Dominick L. Frosch, Ph.D., is Associate Staff Scientist at the Palo Alto Medical Foundation and Assistant Professor of Medicine at the University of California, Los Angeles. Dr. Frosch completed his PhD in clinical health psychology at the University of California, San Diego and a fellowship as a Robert Wood Johnson Health & Society Scholar at the University of Pennsylvania. For the past 12 years his research has focused on developing, evaluating and implementing patient decision support interventions. He has served as PI for three randomized controlled trials of decision support interventions (DESIs) for prostate cancer screening and currently serves as PI for a large scale federally funded randomized implementation project (1R18AE000023-01). He has also served as PI for demonstration projects, funded by the Foundation for Informed Medical Decision Making, focused on the implementation of DESIs in routine clinical practice in primary and specialty care settings since 2006. His research draws extensively on qualitative research methods to identify factors associated with successful implementation of DESIs, as well as patient perspectives on shared decision-making and patient centered care.
Paul M. Haidet M.D., M.P.H., is the Director of Medical Education Research and a Professor of Medicine, Humanities, and Public Health Sciences at the Pennsylvania State University College of Medicine. Dr. Haidet received his medical degree from the Pennsylvania State University, and his masters in public health from Harvard University. Dr. Haidet's career has focused on relationships in medicine, including patient-physician, student-teacher, and individual-organization relationships. His work in these realms has been cited widely, and he is the recipient of several national awards, including the 2011 Master Scholar Award from the International Association of Medical Science Educators. Dr. Haidet serves as the current President of the American Academy on Communication in Healthcare, and is a deputy editor for the journal Medical Education. Most recently, Dr. Haidet has been exploring the intersections of jazz music and medicine, in an effort to improve the improvisational skills of physicians.
Hilary A. Llewellyn-Thomas, Ph.D., is Professor Emeritus, Department of Community and Family Medicine, Dartmouth Medical School. For over 30 years, Dr. Llewellyn-Thomas has worked in the decision sciences in health care, with a particular emphasis on the theoretical and methodological issues inherent in the study of patients’ information comprehension and the elicitation of patients’ preferences. Her research focuses on the issues involved in incorporating patients’ perspectives into health care. Specific areas include: 1) patients’ attitudes toward experienced and anticipated health states; their preferences for treatment alternatives, involvement in treatment decisions, and participation in clinical trials; their attitudes toward the time involved in waiting for, undergoing, and recovering from treatment; and their understanding of the risk/benefit probabilities involved in different treatment options; 2) concepts of decisional conflict and decision support as a clinical skill; and 3) evaluation of the effectiveness of interventions designed to support informed patient choice.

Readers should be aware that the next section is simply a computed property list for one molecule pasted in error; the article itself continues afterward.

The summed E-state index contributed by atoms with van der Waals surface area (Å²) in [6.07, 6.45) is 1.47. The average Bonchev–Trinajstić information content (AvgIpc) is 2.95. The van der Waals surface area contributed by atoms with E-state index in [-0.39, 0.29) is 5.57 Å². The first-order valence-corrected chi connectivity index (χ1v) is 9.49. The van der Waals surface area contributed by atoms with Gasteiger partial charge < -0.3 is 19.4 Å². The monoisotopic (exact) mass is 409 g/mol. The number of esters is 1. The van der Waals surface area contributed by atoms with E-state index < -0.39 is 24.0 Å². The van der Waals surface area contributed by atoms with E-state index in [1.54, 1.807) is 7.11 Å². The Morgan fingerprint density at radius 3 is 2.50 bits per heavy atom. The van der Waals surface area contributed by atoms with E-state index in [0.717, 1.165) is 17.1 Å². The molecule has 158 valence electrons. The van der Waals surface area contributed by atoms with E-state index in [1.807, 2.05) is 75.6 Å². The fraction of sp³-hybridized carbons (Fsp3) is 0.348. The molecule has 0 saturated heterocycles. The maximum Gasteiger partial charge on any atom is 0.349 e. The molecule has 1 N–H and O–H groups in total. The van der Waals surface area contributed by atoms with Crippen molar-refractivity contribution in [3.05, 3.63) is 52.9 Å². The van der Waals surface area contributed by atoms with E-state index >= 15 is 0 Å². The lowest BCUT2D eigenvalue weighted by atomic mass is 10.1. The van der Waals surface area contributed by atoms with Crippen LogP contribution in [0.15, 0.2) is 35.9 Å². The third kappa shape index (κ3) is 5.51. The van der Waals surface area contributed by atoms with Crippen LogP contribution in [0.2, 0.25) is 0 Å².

Dr. Llewellyn-Thomas received her BSc (1968) and MSc (1977) degrees from the University of Toronto, and her PhD (1983) degree from the Institute of Medical Science in the Faculty of Medicine at the University of Toronto. From 1989 until 1999, Dr. Llewellyn-Thomas held two consecutive 5-year awards as a National Health Scholar, from the National Health Research and Development Program in Canada. In 1993-1994, she served as the President of the Society for Medical Decision Making. In 1994-1997, she served as a Member of the Advisory Committee on Science and Research for the Medical Research Council in Canada. Since its formation in 1999, she has continued to serve as a co-author of the regularly-updated Cochrane Collaboration’s Systematic Review of Patients’ Decision Aids.
In 2000, Dr. Llewellyn-Thomas was recruited from the University of Toronto to Dartmouth Medical School to assume a Professorship in the Department of Community and Family Medicine and in the Center for the Evaluative Clinical Science (CECS; now The Dartmouth Institute for Health Policy and Clinical Practice, or TDI). As the CECS/TDI’s Andrew Thomson, Jr. Fellow in Shared Decision Making, she served as a founding Research Director for the Center for Shared Decision Making at Dartmouth-Hitchcock Medical Center, and as Co-Director of the Center for Informed Choice in TDI.
Since its formation in 2003, she has continued to serve as the co-editor of the International Patients’ Decision Aids Standards Collaboration. In 2004, the Society for Medical Decision Making awarded Dr. Llewellyn-Thomas the John M. Eisenberg Award for Leadership in Medical Decision Making Research. In 2007, she served as the Director of the inaugural annual Dartmouth Summer Institute on Informed Patient Choice (SIIPC); she obtained AHRQ grant support and continued as the Director for subsequent SIIPCs in 2008, 2009, and 2010.